Despite a wide body of literature supporting the use of antenatal antiretrovirals (ARV) for the prevention of mother-to-child transmission, there remains a need for continued monitoring as the intrauterine interval is a critical period during which fetal programming influences the future health and development of the child.
We conducted a systematic review of the current literature addressing potential metabolic complications of in utero HIV and ARV exposure. We describe studies evaluating metabolic outcomes such as intrauterine and early postnatal growth, bone health and mitochondrial toxicity.
Overall, infants exposed to HIV/ARV do not appear to exhibit vastly compromised intrauterine or early postnatal growth. However, some studies on the effect of combination antiretroviral therapy on small for gestational age and low birth weight outcomes in low-middle income countries show a risk for small for gestational age/low birth weight while those in the United States do not. Postnatal growth to 1 year does not appear to be affected by intrauterine tenofovir exposure in African studies, but a US study found statistically significant differences in length for age z scores (LAZ) at 1 year. Little data exists on long-term bone health. Mitochondrial toxicity including abnormal mitochondrial morphology and DNA content, as well as neurologic deficits and death, have been demonstrated in HIV/ARV-exposed infants.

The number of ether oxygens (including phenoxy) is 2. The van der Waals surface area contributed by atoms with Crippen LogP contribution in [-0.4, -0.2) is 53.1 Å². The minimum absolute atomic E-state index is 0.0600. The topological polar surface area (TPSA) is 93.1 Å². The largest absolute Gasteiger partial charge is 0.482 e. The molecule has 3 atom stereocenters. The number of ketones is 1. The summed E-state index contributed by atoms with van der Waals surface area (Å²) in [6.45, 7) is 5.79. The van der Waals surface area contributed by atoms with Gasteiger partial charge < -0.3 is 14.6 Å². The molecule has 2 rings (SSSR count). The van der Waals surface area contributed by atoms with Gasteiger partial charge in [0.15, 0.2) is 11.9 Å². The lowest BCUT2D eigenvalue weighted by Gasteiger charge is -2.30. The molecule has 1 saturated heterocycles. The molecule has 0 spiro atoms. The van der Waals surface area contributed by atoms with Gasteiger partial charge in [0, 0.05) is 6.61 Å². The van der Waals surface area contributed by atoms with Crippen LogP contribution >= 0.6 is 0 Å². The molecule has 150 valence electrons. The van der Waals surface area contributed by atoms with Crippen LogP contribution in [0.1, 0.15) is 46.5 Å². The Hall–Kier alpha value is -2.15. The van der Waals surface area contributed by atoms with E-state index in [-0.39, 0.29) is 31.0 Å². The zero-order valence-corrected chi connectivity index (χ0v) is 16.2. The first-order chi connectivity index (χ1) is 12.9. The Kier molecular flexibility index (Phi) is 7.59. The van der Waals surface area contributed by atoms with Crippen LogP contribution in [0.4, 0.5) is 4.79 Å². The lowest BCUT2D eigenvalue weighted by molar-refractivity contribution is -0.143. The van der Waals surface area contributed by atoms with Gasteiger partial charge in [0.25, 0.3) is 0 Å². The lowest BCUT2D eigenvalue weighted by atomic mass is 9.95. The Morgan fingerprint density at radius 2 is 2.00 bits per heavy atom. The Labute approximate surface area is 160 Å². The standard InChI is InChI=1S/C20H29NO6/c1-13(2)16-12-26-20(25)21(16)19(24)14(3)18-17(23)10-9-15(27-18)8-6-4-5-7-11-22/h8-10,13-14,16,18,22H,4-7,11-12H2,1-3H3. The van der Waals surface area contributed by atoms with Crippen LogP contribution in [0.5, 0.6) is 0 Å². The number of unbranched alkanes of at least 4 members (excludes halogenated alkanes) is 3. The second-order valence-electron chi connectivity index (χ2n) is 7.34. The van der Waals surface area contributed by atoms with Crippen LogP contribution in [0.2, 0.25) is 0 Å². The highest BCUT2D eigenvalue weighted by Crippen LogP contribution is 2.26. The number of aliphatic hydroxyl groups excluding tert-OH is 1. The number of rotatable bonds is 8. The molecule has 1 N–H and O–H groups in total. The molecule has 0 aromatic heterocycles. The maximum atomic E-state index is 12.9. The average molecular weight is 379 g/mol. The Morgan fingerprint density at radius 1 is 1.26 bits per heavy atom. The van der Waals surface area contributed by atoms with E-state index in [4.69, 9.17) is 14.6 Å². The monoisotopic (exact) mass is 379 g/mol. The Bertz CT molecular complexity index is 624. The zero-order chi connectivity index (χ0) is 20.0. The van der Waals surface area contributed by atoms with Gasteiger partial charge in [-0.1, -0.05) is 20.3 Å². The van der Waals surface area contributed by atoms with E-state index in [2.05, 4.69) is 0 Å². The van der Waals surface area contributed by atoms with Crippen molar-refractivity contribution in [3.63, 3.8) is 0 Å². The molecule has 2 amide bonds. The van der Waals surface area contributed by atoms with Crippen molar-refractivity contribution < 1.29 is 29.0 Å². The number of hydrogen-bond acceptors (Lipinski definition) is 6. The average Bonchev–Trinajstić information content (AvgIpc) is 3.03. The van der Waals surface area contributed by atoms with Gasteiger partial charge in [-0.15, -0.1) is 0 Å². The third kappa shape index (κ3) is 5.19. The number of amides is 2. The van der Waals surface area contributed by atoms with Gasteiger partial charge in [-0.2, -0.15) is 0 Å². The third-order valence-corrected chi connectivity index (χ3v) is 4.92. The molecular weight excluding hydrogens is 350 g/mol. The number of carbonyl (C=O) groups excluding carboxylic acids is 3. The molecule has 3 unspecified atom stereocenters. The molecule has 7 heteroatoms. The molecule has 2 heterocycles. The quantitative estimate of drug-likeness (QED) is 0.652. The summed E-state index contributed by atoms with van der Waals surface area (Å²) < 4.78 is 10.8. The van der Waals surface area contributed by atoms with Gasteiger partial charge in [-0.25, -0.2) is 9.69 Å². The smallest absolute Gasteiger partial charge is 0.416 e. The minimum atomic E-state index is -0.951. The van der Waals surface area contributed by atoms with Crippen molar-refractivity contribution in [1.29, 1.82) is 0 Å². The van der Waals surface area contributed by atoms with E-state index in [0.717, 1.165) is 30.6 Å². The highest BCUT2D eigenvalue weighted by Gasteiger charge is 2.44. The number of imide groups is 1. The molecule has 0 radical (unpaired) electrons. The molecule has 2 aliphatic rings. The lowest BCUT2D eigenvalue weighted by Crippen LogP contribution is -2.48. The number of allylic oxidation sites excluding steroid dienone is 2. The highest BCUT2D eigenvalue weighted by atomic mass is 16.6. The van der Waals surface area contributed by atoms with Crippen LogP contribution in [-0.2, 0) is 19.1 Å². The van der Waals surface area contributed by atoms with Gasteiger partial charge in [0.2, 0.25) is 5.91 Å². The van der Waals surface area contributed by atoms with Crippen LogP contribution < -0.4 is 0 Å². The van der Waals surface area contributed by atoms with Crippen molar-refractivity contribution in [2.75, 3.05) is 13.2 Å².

Although gross measures of metabolic well-being appear to be reassuring, careful vigilance of even small risks for potential serious adverse effects to infants exposed to intrauterine HIV/ARVs is warranted as intrauterine fetal metabolic programming may substantially impact the future health of the child.
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From the *Department of Medicine, Divisions of Infectious Diseases and General Medicine, Department of Obstetrics, Gynecology, and Reproductive Science, Icahn School of Medicine, Mount Sinai; and †ICAP, Mailman School of Public Health and College of Physicians and Surgeons, Columbia University, New York, NY.
Accepted for publication November 11, 2013.
J.J. received salary support from the National Institute of Child Health and Human Development 1K23HD070760-01A1 during the preparation of this article. The authors have no other funding or conflicts of interest to disclose.
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Address for correspondence: Jennifer Jao, MD, MPH, Icahn School of Medicine at Mount Sinai, One Gustave L. Levy Place, Box 1087, New York, NY 10029, E-mail: firstname.lastname@example.org.